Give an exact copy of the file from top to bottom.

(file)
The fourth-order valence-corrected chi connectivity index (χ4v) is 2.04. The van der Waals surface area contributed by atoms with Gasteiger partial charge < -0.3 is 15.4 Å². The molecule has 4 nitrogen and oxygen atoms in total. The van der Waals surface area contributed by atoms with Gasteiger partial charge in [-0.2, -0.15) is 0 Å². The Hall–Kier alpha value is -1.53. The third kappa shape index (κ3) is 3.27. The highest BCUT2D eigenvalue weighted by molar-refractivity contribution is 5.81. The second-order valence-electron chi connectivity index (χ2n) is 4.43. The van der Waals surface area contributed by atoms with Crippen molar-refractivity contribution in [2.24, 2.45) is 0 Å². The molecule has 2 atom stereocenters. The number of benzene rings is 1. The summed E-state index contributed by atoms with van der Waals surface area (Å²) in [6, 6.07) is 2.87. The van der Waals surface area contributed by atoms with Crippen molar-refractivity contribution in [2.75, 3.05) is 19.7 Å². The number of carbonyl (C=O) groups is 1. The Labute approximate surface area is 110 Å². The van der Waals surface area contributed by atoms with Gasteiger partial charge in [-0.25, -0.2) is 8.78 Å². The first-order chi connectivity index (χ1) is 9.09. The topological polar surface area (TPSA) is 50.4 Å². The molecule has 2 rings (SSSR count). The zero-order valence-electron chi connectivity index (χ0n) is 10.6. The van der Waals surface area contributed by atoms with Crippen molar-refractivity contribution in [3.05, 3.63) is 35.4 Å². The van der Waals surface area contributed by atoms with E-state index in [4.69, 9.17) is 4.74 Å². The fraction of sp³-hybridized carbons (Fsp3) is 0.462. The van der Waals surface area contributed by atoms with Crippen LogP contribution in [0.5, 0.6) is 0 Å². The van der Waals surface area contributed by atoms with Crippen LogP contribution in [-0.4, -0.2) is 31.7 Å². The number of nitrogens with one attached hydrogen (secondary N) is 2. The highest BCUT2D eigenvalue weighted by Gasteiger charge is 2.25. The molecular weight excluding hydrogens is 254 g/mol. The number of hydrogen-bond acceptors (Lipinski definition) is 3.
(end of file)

The fourth-order valence-corrected chi connectivity index (χ4v) is 2.04. The van der Waals surface area contributed by atoms with Gasteiger partial charge < -0.3 is 15.4 Å². The molecule has 4 nitrogen and oxygen atoms in total. The van der Waals surface area contributed by atoms with Gasteiger partial charge in [-0.2, -0.15) is 0 Å². The Hall–Kier alpha value is -1.53. The third kappa shape index (κ3) is 3.27. The highest BCUT2D eigenvalue weighted by molar-refractivity contribution is 5.81. The second-order valence-electron chi connectivity index (χ2n) is 4.43. The van der Waals surface area contributed by atoms with Crippen molar-refractivity contribution in [2.24, 2.45) is 0 Å². The molecule has 2 atom stereocenters. The number of benzene rings is 1. The summed E-state index contributed by atoms with van der Waals surface area (Å²) in [6, 6.07) is 2.87. The van der Waals surface area contributed by atoms with Crippen molar-refractivity contribution in [2.75, 3.05) is 19.7 Å². The number of carbonyl (C=O) groups is 1. The Labute approximate surface area is 110 Å². The van der Waals surface area contributed by atoms with Gasteiger partial charge in [-0.25, -0.2) is 8.78 Å². The first-order chi connectivity index (χ1) is 9.09. The topological polar surface area (TPSA) is 50.4 Å². The molecule has 2 rings (SSSR count). The zero-order valence-electron chi connectivity index (χ0n) is 10.6. The van der Waals surface area contributed by atoms with Crippen molar-refractivity contribution in [3.05, 3.63) is 35.4 Å². The van der Waals surface area contributed by atoms with E-state index in [4.69, 9.17) is 4.74 Å². The fraction of sp³-hybridized carbons (Fsp3) is 0.462. The van der Waals surface area contributed by atoms with Crippen LogP contribution in [0.5, 0.6) is 0 Å². The van der Waals surface area contributed by atoms with Crippen LogP contribution in [-0.4, -0.2) is 31.7 Å². The number of nitrogens with one attached hydrogen (secondary N) is 2. The highest BCUT2D eigenvalue weighted by Gasteiger charge is 2.25. The molecular weight excluding hydrogens is 254 g/mol. The number of hydrogen-bond acceptors (Lipinski definition) is 3.